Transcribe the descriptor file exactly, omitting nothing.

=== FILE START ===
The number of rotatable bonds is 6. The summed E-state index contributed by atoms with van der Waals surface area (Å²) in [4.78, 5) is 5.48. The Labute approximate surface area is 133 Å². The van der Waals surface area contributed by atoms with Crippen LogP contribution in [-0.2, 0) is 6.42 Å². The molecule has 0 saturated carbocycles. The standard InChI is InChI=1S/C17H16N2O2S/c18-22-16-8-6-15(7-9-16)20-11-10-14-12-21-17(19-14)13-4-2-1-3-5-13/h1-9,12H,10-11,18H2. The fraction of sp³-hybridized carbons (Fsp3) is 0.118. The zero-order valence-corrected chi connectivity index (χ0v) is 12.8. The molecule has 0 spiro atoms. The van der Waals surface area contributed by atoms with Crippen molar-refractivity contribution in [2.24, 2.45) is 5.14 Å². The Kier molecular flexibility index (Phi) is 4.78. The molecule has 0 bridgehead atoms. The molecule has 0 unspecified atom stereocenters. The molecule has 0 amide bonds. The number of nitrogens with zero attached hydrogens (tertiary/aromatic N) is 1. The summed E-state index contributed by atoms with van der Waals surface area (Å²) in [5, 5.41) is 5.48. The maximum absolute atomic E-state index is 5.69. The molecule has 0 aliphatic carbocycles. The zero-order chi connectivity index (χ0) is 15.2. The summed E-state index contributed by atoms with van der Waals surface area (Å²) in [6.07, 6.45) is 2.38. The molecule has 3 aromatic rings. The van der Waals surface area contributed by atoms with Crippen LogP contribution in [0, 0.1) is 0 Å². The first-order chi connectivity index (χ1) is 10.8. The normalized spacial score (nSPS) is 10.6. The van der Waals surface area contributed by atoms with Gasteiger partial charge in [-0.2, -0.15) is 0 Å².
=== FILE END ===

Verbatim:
The number of rotatable bonds is 6. The summed E-state index contributed by atoms with van der Waals surface area (Å²) in [4.78, 5) is 5.48. The Labute approximate surface area is 133 Å². The van der Waals surface area contributed by atoms with Crippen LogP contribution in [-0.2, 0) is 6.42 Å². The molecule has 0 saturated carbocycles. The standard InChI is InChI=1S/C17H16N2O2S/c18-22-16-8-6-15(7-9-16)20-11-10-14-12-21-17(19-14)13-4-2-1-3-5-13/h1-9,12H,10-11,18H2. The fraction of sp³-hybridized carbons (Fsp3) is 0.118. The zero-order valence-corrected chi connectivity index (χ0v) is 12.8. The molecule has 0 spiro atoms. The van der Waals surface area contributed by atoms with Crippen molar-refractivity contribution in [2.24, 2.45) is 5.14 Å². The Kier molecular flexibility index (Phi) is 4.78. The molecule has 0 bridgehead atoms. The molecule has 0 unspecified atom stereocenters. The molecule has 0 amide bonds. The number of nitrogens with zero attached hydrogens (tertiary/aromatic N) is 1. The summed E-state index contributed by atoms with van der Waals surface area (Å²) in [5, 5.41) is 5.48. The maximum absolute atomic E-state index is 5.69. The molecule has 0 aliphatic carbocycles. The zero-order chi connectivity index (χ0) is 15.2. The summed E-state index contributed by atoms with van der Waals surface area (Å²) in [6.07, 6.45) is 2.38. The molecule has 3 aromatic rings. The van der Waals surface area contributed by atoms with Crippen LogP contribution in [0, 0.1) is 0 Å². The first-order chi connectivity index (χ1) is 10.8. The normalized spacial score (nSPS) is 10.6. The van der Waals surface area contributed by atoms with Gasteiger partial charge in [-0.2, -0.15) is 0 Å².